Monday, 12 January 2009
Great Lakes wintertime mesovortices and the example of February 20, 2008
Hall 5 (Phoenix Convention Center)
The mesoscale vortices that occasionally form over the Great Lakes during winter are interesting local features that may develop during a northerly flow of cold, dry Arctic air over the relatively warm and ice-free lake surfaces. These phenomena result from the unique combinations of local mesoscale meteorological processes including diabatic heating from the lake surfaces causing the formation of low-level clouds; organized convergence over the lakes of thermally driven land breezes created by the strong temperature contrast between the cold, snow covered land surfaces and the warm, ice free lake surfaces; low-level cyclonic rotation imparted to the clouds by the concave shape of the lakeshore; mid-level subsidence with a low-level subsidence inversion high enough to allow a sufficient depth for the unstable mixing layer above the lake surface; and synoptic-scale winds light enough to avoid disrupting formation of the developing circulation above the lake surface.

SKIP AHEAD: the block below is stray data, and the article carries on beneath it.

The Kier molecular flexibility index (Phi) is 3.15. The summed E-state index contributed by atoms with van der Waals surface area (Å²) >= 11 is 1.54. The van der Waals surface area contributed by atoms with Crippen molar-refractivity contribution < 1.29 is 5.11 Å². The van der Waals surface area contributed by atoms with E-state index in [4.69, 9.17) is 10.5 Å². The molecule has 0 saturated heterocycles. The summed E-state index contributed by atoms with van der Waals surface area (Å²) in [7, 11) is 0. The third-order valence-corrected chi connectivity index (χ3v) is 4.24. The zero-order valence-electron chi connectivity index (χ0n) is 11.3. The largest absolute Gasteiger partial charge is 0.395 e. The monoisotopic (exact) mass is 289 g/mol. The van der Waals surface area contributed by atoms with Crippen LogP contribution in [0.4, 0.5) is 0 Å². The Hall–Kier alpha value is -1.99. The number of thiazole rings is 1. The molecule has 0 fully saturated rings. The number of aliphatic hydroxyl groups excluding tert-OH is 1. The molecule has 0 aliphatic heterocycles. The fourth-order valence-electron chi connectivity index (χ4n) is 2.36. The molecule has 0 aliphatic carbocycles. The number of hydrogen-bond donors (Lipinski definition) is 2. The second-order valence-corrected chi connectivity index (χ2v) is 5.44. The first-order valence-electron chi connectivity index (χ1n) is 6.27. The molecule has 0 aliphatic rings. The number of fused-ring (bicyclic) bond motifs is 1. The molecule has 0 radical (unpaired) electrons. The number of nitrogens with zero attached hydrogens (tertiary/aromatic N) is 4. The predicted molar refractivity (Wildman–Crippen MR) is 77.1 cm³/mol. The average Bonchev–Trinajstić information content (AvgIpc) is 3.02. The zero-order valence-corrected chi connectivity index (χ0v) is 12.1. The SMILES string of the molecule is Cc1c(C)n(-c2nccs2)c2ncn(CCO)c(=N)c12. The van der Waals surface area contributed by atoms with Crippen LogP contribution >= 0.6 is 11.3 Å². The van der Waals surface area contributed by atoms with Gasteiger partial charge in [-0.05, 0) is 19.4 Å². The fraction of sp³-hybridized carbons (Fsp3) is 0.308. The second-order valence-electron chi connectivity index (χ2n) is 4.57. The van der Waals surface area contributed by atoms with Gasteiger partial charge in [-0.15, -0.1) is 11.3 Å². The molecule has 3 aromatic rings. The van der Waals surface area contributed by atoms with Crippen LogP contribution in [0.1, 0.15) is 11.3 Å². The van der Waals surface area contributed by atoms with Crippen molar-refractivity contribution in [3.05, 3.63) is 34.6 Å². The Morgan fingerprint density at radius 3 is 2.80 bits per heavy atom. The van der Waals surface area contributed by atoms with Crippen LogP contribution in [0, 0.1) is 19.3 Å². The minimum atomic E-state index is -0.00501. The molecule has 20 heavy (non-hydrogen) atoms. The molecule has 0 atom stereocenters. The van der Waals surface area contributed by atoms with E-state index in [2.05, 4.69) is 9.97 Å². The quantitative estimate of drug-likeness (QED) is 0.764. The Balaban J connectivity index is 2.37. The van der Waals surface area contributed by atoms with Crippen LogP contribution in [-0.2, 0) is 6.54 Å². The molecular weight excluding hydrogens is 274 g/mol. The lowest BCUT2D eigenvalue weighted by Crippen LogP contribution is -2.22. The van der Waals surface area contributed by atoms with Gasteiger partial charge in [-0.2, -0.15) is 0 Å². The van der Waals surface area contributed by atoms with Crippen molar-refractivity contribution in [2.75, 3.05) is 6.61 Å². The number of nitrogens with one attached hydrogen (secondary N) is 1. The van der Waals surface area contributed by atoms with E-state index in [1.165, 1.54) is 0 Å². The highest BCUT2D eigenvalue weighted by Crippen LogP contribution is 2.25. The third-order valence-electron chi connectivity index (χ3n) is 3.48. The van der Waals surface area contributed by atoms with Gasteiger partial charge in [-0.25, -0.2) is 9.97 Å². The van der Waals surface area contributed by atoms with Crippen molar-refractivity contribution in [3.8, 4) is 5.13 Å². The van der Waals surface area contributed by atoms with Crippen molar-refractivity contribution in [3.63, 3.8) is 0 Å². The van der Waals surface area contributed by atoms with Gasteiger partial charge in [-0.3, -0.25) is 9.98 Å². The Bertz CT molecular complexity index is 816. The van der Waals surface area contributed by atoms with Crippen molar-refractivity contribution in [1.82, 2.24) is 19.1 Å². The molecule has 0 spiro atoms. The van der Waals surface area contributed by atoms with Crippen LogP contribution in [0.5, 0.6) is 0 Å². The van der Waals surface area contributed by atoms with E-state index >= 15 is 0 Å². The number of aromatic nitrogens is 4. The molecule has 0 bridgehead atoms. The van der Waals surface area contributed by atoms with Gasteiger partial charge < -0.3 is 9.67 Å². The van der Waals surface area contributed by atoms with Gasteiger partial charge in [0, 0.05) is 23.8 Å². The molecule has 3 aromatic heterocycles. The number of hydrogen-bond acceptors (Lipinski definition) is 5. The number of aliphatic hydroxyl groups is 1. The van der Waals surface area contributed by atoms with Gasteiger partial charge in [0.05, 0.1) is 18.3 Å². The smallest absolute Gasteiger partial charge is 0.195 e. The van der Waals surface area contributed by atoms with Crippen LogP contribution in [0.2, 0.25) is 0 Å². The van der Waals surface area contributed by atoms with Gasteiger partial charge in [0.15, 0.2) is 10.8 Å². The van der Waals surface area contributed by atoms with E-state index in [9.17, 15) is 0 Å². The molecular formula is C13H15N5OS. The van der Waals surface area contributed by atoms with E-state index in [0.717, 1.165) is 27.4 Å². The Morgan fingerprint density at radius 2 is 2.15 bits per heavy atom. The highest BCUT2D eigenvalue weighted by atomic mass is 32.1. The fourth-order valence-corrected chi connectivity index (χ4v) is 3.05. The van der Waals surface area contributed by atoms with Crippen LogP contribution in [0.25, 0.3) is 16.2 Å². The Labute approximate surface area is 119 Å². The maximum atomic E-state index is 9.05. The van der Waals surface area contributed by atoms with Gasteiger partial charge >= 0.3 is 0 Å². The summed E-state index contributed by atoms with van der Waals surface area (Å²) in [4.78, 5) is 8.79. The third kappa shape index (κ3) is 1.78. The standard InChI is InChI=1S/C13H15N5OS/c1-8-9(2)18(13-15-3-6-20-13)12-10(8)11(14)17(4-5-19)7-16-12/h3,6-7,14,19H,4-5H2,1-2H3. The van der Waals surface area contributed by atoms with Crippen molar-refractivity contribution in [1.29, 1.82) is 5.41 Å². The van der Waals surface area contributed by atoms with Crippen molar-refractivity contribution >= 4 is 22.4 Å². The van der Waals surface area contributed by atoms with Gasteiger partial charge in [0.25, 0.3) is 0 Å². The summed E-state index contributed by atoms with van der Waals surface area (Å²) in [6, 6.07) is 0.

This case study examines the features that contributed to the striking image on visible satellite imagery of the rare appearance of two mesocyclones simultaneously on Lakes Huron and Michigan during February 20, 2008.